Sirene (Bulgarian: сирене, pronounced [ˈsirene]; Macedonian: сирење; Serbian/Croatian: сир, sir), officially called the "white brine sirene" (Bulgarian: бяло саламурено сирене, [biˈalo salaˈmureno ˈsirene]; Macedonian: бело сирење во саламура) is a type of brine cheese made in South-Eastern Europe, especially popular in Bulgaria, the Republic of Macedonia and other Balkan countries. It was originally made of goat's milk, but the predominant variation today is made of the cheaper cow's milk, sheep milk or a combination of milks. It is slightly crumbly with a fat content of about 40-45%. It is commonly produced in blocks, and has a slightly grainy texture. It is used as a table cheese, as well as in salads and in baking.
Sirene, together with yoghurt, is a national food of all the countries in Balkans. Many Bulgarians, Serbs, Croats, Macedonians and Greeks regularly eat some sirene or yoghourt in some form.
Salads: Shopska salad with tomatoes, bell peppers, cucumbers, onions and sirene. Ovcharska salad ("shepherd's salad") with the above mentioned vegetables, cheese, ham, boiled eggs and olives. Tomatoes with sirene is a traditional light salad during the summer.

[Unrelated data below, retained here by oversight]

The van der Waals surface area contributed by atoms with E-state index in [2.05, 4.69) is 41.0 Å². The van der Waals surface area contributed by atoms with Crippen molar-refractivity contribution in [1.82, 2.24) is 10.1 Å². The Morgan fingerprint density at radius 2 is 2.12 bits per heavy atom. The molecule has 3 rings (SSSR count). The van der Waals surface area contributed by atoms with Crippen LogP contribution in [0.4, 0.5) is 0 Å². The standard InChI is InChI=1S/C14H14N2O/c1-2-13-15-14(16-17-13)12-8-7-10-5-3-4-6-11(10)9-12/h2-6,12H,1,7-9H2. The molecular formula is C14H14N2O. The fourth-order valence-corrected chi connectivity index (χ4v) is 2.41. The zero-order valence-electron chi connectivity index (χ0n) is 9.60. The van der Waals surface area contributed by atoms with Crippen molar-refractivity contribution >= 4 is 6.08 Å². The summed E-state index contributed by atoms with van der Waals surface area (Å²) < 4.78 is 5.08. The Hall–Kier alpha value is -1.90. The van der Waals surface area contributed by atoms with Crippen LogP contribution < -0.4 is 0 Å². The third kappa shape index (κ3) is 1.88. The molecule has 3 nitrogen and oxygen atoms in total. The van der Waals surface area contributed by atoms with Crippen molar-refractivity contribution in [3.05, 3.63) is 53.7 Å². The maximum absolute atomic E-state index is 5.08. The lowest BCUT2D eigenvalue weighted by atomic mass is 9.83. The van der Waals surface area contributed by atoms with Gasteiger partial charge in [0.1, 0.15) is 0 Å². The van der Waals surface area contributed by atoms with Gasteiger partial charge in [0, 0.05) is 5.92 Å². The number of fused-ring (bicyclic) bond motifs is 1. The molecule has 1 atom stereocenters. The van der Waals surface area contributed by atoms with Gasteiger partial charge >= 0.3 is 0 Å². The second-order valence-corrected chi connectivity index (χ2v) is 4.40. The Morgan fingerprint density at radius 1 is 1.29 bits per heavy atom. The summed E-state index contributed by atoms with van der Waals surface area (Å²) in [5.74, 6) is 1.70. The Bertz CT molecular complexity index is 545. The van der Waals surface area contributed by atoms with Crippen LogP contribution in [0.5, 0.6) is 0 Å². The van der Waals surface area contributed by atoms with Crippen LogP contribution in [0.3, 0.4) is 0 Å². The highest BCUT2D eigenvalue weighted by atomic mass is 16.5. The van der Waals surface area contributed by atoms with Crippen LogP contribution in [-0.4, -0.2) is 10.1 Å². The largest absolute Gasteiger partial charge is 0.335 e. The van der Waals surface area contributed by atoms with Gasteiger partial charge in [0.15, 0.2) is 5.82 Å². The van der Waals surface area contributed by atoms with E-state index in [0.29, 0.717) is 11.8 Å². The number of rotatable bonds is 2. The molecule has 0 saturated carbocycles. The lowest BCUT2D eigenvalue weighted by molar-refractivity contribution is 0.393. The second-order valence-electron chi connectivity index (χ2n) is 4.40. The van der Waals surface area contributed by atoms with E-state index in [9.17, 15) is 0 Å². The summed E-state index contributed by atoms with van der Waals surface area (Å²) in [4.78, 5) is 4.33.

Eggs: Fried eggs and omelettes with sirene. There is also a popular kind of boiled eggs over mashed sirene with a sauce of yogurt, garlic, parsley and walnuts (яйца по панагюрски; eggs a la Panagyurishte).
Pasta and cornmeal: Spaghetti with sirene and tomato sauce or ketchup. For breakfast, makaroni or flat noodles (Bulgarian: "юфка", Macedonian: "јуфки" or "кори") with sirene and sugar are popular. Kachamak (the local variant of cornmeal, polenta or the Romanian mămăligă) is always eaten with sirene.
Pastry: The traditional banitsa and other kinds of pastry are also made with sirene.
Stuffed peppers: Stuffed peppers are more often made with rice filling but there is a very popular recipe with sirene-and-eggs filling.
Also it is consumed as an appetizer.